What determines the ISO you use for a picture?

Discussion in 'Casual Photo Conversations' started by mark_stephan|2, Nov 5, 2020.

  1. For those of you who choose your ISO based on what you are photographing, how do you determine which one to use?
  2. I go for the lowest ISO I can provided the light available, aperture I want and the shutter speed needed. The exposure triangle. Not that you have to comit exact numbers to menmory, just use your in camera exposure meter.

    I will beak down my thought process.

    1. I look at the scene I want to capture and decide what aperture I am going for. Set the F stop accordingly.
    2. What sutter speed do I need to capture my subject based on is the subject static or moving. Set my shutter speed as desired.
    3. look at the exposure you get in the view finder, is it to the left of center, you are under exposed, raise the ISO.
    If the exposure is to the right of center, you are over exposed, drop the ISO.

    Keep in mind higher ISO can give you noiser images.

    Studio work under strobes, ISO 100 and get the light needed with the strobes.
    At indoor event with bounce and speedlights with modifiers and off camera flash on stands, ISO 400-3200 ISO should provide images you can sell to clients for weddings. But pay attention to your histogram.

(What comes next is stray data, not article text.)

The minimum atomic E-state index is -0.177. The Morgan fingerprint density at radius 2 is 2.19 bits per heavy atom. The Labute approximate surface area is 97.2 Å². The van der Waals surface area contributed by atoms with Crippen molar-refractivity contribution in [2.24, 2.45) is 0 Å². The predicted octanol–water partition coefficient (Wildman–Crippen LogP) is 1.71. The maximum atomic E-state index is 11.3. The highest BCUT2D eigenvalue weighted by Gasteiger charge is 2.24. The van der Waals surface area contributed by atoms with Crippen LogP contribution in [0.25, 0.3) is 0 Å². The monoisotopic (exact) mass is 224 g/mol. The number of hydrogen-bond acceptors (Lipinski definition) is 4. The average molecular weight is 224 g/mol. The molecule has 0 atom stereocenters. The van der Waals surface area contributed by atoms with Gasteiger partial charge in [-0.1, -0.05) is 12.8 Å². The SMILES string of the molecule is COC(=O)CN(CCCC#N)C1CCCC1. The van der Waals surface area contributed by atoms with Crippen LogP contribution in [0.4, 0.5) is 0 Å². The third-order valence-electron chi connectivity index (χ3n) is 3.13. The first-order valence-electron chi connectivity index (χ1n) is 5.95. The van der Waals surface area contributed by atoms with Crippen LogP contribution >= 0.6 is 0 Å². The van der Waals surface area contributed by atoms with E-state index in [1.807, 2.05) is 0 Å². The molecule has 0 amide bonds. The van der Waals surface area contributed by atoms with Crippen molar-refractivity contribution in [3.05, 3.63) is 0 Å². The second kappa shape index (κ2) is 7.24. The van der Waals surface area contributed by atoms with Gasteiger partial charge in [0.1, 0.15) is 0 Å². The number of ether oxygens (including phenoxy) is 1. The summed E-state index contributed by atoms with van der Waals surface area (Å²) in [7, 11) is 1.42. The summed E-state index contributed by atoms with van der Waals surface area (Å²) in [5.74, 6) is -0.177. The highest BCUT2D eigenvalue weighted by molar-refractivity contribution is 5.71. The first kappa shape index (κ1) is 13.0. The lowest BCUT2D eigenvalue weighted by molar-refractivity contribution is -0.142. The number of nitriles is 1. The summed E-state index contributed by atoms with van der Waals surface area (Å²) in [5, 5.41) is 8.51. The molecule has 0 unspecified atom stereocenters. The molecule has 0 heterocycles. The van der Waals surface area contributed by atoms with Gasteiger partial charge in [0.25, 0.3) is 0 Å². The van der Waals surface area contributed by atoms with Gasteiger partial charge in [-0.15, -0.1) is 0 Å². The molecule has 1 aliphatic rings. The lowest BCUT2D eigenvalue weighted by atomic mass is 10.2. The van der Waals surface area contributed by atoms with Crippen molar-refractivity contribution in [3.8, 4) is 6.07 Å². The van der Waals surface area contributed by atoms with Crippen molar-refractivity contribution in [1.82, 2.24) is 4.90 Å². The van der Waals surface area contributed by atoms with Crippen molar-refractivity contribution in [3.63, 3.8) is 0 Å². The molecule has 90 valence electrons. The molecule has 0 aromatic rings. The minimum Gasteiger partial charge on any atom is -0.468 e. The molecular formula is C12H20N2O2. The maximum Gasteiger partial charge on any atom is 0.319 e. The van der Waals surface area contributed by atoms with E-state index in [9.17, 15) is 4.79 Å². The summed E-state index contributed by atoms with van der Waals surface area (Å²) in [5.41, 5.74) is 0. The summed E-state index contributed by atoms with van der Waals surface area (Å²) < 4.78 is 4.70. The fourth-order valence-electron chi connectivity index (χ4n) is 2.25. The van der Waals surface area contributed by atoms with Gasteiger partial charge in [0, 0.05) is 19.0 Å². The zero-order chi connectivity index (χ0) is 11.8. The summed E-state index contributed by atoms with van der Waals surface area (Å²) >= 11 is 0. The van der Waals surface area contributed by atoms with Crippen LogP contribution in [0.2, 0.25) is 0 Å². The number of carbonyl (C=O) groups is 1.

You can go higher on ISO in low light, you could go ISO 10,000, it will be grainy. Very low light with a static image and a tripod, I would drop the ISO to 100 and use a long exposure to get a nice. low light image with no ISO noise.

    Practice, practice, practice...you will get the feel for what is right.

    Just what I do, others opinions may vary.
  3. +1!
    Key thought. - So keep ISO low whenever the situation lets you.
    Do you have a tripod? IS? IBIS? - If not you need a handholdable shutter speed. If yes your subject might still demand a certain shutter speed?
    You might also need DOF, either demanded by the subject or to make sure to get it into focus.
    If my subject can be handled by auto exposure, I might keep my ISO on "auto". Usable auto ISO range is camera dependent.

    To me digital ISO is just a price to pay for available darkness; I can't imagine anything that would look better shot at high ISO, maybe even utilizing ND filters, to get there. But I rather end binning 75% of my pixels than I'd live with lots of camera shake or everything out of focus at f1.2
    Mark Keefer likes this.
  4. Simple: as low as is practical. Raising ISO decreases the ratio of signal to noise and decreases dynamic range. I raise ISO only when circumstances require it. For example, if I am in a shaded area and need an aperture and shutter speed that I can't have with base ISO, I raise it. I also raise it to change the balance of ambient light to flash when using TTL flash. But if I don't need to raise ISO, I simply don't.